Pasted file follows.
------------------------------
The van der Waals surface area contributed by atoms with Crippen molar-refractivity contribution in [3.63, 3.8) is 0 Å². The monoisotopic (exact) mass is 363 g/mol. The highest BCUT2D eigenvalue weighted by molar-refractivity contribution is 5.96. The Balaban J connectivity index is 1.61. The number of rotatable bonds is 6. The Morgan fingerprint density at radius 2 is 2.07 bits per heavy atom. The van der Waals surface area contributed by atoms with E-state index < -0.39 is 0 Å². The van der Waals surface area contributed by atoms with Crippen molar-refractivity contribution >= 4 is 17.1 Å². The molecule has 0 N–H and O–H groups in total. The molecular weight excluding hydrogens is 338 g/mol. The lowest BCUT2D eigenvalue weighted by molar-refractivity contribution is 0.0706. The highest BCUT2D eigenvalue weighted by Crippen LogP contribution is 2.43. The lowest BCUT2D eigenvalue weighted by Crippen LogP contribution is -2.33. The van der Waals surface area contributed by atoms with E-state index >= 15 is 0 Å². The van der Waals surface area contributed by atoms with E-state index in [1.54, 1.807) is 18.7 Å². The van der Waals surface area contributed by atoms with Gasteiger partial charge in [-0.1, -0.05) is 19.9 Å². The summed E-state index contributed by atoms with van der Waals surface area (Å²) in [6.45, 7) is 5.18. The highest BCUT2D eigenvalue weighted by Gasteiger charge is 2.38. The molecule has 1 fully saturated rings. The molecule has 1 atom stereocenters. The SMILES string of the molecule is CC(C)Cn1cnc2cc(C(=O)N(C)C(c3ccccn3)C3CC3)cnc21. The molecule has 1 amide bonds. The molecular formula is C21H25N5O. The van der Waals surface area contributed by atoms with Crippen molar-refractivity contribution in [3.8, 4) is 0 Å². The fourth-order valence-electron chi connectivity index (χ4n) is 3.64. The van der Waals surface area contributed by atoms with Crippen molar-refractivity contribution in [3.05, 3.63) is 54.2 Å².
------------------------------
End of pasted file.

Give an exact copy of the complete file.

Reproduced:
The van der Waals surface area contributed by atoms with Crippen molar-refractivity contribution in [3.63, 3.8) is 0 Å². The monoisotopic (exact) mass is 363 g/mol. The highest BCUT2D eigenvalue weighted by molar-refractivity contribution is 5.96. The Balaban J connectivity index is 1.61. The number of rotatable bonds is 6. The Morgan fingerprint density at radius 2 is 2.07 bits per heavy atom. The van der Waals surface area contributed by atoms with E-state index < -0.39 is 0 Å². The van der Waals surface area contributed by atoms with Crippen molar-refractivity contribution >= 4 is 17.1 Å². The molecule has 0 N–H and O–H groups in total. The molecular weight excluding hydrogens is 338 g/mol. The lowest BCUT2D eigenvalue weighted by molar-refractivity contribution is 0.0706. The highest BCUT2D eigenvalue weighted by Crippen LogP contribution is 2.43. The lowest BCUT2D eigenvalue weighted by Crippen LogP contribution is -2.33. The van der Waals surface area contributed by atoms with E-state index >= 15 is 0 Å². The van der Waals surface area contributed by atoms with E-state index in [1.54, 1.807) is 18.7 Å². The van der Waals surface area contributed by atoms with Gasteiger partial charge in [-0.1, -0.05) is 19.9 Å². The summed E-state index contributed by atoms with van der Waals surface area (Å²) in [6.45, 7) is 5.18. The highest BCUT2D eigenvalue weighted by Gasteiger charge is 2.38. The molecule has 1 fully saturated rings. The molecule has 1 atom stereocenters. The SMILES string of the molecule is CC(C)Cn1cnc2cc(C(=O)N(C)C(c3ccccn3)C3CC3)cnc21. The molecule has 1 amide bonds. The molecular formula is C21H25N5O. The van der Waals surface area contributed by atoms with Crippen molar-refractivity contribution in [3.8, 4) is 0 Å². The fourth-order valence-electron chi connectivity index (χ4n) is 3.64. The van der Waals surface area contributed by atoms with Crippen molar-refractivity contribution in [3.05, 3.63) is 54.2 Å².